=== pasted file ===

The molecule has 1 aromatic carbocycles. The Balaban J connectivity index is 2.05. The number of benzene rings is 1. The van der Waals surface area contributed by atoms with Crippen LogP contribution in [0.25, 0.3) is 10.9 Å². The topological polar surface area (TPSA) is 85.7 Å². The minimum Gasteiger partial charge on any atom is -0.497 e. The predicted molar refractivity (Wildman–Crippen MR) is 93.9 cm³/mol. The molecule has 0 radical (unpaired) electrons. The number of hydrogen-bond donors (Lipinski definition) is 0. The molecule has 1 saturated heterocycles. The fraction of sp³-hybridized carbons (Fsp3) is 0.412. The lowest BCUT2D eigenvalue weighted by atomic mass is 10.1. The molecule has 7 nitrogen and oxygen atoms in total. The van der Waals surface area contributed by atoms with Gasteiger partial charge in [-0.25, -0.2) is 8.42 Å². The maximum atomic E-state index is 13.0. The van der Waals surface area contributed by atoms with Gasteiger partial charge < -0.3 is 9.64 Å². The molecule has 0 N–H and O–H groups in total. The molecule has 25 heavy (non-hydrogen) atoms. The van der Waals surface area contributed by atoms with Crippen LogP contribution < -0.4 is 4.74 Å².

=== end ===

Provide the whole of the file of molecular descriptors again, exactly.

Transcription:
The molecule has 1 aromatic carbocycles. The Balaban J connectivity index is 2.05. The number of benzene rings is 1. The van der Waals surface area contributed by atoms with Crippen LogP contribution in [0.25, 0.3) is 10.9 Å². The topological polar surface area (TPSA) is 85.7 Å². The minimum Gasteiger partial charge on any atom is -0.497 e. The predicted molar refractivity (Wildman–Crippen MR) is 93.9 cm³/mol. The molecule has 0 radical (unpaired) electrons. The number of hydrogen-bond donors (Lipinski definition) is 0. The molecule has 1 saturated heterocycles. The fraction of sp³-hybridized carbons (Fsp3) is 0.412. The lowest BCUT2D eigenvalue weighted by atomic mass is 10.1. The molecule has 7 nitrogen and oxygen atoms in total. The van der Waals surface area contributed by atoms with Gasteiger partial charge in [-0.25, -0.2) is 8.42 Å². The maximum atomic E-state index is 13.0. The van der Waals surface area contributed by atoms with Gasteiger partial charge < -0.3 is 9.64 Å². The molecule has 0 N–H and O–H groups in total. The molecule has 25 heavy (non-hydrogen) atoms. The van der Waals surface area contributed by atoms with Crippen LogP contribution < -0.4 is 4.74 Å².